Moreover, people seeking pain care commonly don't know about this unfortunate state of affairs within the field of pain management. It seems reasonable to assume when seeking care that your healthcare provider is up to date on latest scientific findings and that any therapies the provider recommends has been scientifically shown to be effective. However, it is not always the case. In fact, it is not always the case, all too often.
This central problem within pain management is the reason for the Institute for Chronic Pain. Everyone wants to make pain care more
effective. As such, it would seem a worthy endeavor to put more time, attention and money towards advancing our scientific understanding of pain and how to best treat it. However, it would also be insufficient, as the above anecdote illustrates. We also need to more widely proliferate scientific understanding to patients and provider communities. Healthcare providers need to know what to recommend and patients need to know that they can trust the recommendations they receive. A greater understanding of pain, its causes, and treatments, in other words, is also needed.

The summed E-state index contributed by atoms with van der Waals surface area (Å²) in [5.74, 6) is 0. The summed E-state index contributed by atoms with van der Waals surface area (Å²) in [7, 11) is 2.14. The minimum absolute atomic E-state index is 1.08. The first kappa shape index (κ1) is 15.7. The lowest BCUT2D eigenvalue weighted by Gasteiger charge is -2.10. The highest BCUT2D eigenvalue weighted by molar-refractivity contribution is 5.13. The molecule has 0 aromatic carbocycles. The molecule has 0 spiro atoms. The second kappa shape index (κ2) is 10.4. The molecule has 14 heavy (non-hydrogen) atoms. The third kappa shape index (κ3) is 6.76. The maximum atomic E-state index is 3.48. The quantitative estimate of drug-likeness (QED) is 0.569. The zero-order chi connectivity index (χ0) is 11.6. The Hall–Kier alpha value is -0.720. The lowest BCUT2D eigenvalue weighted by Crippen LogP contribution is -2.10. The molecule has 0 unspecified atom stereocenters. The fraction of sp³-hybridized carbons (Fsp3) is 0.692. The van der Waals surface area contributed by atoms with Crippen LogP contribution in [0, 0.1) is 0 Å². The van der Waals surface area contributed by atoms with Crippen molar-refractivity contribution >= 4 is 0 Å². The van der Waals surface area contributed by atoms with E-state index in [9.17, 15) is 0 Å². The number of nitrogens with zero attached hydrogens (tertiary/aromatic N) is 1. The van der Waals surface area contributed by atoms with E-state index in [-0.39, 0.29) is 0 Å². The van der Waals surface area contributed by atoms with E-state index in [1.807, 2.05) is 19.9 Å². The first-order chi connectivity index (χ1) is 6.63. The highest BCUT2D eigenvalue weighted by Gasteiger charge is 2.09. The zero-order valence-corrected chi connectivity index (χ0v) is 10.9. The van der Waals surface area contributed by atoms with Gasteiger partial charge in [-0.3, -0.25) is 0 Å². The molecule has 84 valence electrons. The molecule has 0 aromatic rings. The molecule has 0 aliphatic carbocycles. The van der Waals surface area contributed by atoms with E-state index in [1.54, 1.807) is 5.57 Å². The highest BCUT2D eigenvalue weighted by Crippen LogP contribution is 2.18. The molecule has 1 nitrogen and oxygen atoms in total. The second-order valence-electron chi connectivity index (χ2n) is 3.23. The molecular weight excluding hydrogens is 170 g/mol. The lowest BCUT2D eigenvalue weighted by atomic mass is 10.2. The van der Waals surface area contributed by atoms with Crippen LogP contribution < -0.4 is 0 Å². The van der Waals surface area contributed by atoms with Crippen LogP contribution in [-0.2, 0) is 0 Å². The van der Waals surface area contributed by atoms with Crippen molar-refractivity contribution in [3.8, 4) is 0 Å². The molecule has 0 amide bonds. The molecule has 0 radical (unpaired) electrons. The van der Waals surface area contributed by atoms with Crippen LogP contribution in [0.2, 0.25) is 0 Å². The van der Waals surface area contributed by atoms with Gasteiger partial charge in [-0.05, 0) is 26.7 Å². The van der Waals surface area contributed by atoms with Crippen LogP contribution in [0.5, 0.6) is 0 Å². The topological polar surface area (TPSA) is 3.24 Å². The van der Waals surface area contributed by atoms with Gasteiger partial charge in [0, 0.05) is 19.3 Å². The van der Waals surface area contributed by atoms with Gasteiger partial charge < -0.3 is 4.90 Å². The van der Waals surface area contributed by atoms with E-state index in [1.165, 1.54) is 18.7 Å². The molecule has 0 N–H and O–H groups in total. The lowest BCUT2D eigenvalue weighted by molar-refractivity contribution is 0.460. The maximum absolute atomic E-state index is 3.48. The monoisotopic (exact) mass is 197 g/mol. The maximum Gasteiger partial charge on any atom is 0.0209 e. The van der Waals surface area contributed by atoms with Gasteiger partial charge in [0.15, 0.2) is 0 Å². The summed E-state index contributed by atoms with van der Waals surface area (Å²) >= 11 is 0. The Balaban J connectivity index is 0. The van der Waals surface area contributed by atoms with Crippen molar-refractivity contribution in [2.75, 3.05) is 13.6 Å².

To this end, the Institute for Chronic Pain provides academic-quality information on pain and pain care, but in a manner that is approachable to all. Our hope is that you will find it useful.
Our latest webpage attempts to clarify in everyday language the generally accepted definition of pain that comes from the International Association for the Study of Pain (IASP). The IASP is the world’s largest interdisciplinary professional organization devoted to pain science and pain care. They recently updated the definition and we attempt to break it down for you.
You can access the article with the following link: What is Pain?
Kreiner, D. S., Matz, P., Bono, C. M… & Yahiro, A. M. (2020). Guideline summary review: An evidence-based clinical guideline for the diagnosis and treatment of low back pain. The Spine Journal, 20(7), 998-1024. doi: 10.1016/j.spine.2020.04.006
Vagaska, e. Litacova, A. Srotova, I., Vickova, E., Kerkovsky, M., Jarkovsky, J., Bednarik, J., & Adamova, B. (2019). Do lumbar magnetic resonance imaging changes predict neuropathic pain in patients with chronic non-specific low back pain? Medicine, 98(17), e15377. doi: 10.1097/MD.0000000000015377
Date of publication: October 16, 2021
Date of last modification: October 17, 2021
About the author: Dr. Murray J. McAllister is the founder and publisher at the Institute for Chronic Pain (ICP).